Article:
arts thumbBy contributor John Hill

“We live in an age when the assumption that fiction is essential in the classroom cannot be taken for granted,” says Joy Gugeler. If we are to maintain a vigorous Canadian Literature, she suggests “the task of revolutionizing Canadian teachers and students seems essential.” She will address this topic in her upcoming Arts & Humanities Colloquium presentation entitled Firing the Canon and Hiring the Reader: How to Win the Classroom War on CanLit. The talk will be held in the Malaspina Theatre on Friday, March 27, beginning at 10 am.

“It is easy to blame,” says Gugeler, but “it is much more challenging to propose a practical and inspiring alternative.” Importantly, she puts teachers at the core of any change. As social critic Noam Chomsky once said: “To safeguard a revolution, first you have to get to the teachers and the priests.” Her talk, she notes, “will leave religion out of it, but will attempt a somewhat radical overturning of the curricular aristocracy” to change the way in which Canadian Literature is taught in schools.

She proposes  that a student-centred approach, employing modern leisure reading strategies in the classroom, could radically expand opportunities for teachers by encouraging them to use new activities on and offline: collective reading and writing projects, virtual author visits, book camps, teen publications, radio and television communal reading campaigns, student-juried contests, digitally shared lesson plans, cyber seminars, mobile and digital libraries with “sample” podcasts, trailers, and more.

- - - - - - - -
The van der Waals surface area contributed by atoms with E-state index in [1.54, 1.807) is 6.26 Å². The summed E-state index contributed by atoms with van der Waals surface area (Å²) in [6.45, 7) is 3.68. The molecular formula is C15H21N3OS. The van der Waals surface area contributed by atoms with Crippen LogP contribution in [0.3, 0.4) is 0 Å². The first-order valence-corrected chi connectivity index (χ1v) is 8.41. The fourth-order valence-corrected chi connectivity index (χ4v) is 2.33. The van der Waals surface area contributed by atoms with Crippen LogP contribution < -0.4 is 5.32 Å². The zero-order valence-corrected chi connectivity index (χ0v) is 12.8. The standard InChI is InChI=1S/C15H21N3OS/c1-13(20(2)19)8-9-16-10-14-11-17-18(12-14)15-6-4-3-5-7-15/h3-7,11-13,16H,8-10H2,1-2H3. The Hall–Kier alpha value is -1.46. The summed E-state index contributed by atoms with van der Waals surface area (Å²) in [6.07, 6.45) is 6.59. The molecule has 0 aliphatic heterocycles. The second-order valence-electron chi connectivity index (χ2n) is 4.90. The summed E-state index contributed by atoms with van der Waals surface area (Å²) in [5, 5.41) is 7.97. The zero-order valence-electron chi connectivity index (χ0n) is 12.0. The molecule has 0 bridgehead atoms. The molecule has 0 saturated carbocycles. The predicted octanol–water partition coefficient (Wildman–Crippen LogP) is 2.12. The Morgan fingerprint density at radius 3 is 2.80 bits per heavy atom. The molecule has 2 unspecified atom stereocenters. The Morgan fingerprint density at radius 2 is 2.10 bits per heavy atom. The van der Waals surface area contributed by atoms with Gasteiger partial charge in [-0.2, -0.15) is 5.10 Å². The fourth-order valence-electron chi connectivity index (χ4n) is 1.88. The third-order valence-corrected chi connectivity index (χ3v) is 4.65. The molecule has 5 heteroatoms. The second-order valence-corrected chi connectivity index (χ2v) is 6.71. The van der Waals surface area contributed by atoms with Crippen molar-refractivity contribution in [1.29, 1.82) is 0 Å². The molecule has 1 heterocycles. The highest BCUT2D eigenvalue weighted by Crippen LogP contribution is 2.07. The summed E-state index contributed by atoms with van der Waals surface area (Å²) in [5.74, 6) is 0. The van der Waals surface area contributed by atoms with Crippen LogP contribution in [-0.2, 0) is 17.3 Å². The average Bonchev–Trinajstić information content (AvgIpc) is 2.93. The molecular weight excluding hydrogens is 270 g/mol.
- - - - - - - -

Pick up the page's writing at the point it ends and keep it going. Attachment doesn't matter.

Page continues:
“To inspire generations of students to read, write, buy, publish, and teach CanLit for a lifetime,” says Gugeler, “we must present them with a wealth of Canadian novels and story collections written by authors from as varied backgrounds as their own.  They need to see their cultural, linguistic, gender, geographical, sexual, and social identities reflected, and they need help imagining the backgrounds and identities of others.

Gugeler argues that her approach gives students permission to interpret their lives through their chosen texts, and represents a sea of change in how literature could be taught. Students are not empty vessels that await pre-screened information; they possess hidden knowledge that stories evoke, stimulate, and resist. The question is not only “What does this mean?” but “What does this mean to me?” This strikes a balance between honouring a student’s experience and adding to it. She says, “If we empower students to claim authority previously only accorded by the author, text, and instructor, authority they have when reading texts of their own choosing at home, students will seek out those titles personally meaningful and imaginatively relevant, Canadian titles chief among them.”

Gugeler is from the departments of Media Studies and Creative Writing at VIU and is currently completing a doctoral thesis in Communications at Simon Fraser University, from which this talk is drawn. In the past she launched and hosted a bi-weekly radio program interviewing Canadian writers of fiction and poetry, and was on the editorial boards of a number of literary magazines. She worked for 20 years as an acquiring editor of fiction for Quarry Press, Beach Holme Publishing, Raincoast Books, and ECW Press. She has been Editor-in-Chief of three online magazines and citizen journalism news sites and publishes Portal literary magazine and helps to organize The Ralph Gustafson Distinguished Poets Lecture Series. She also founded the Canadian Children’s Book Camp that has run annually in Vancouver and Toronto for 11-17-year-olds for the last 15 years.

The Colloquium presentation on March 27 will be of special interest to teachers, future teachers, readers, writers, and those concerned about the state of Canadian culture. The illustrated talk is open to faculty, employees, and the general public. Students are especially welcome and there will be refreshments.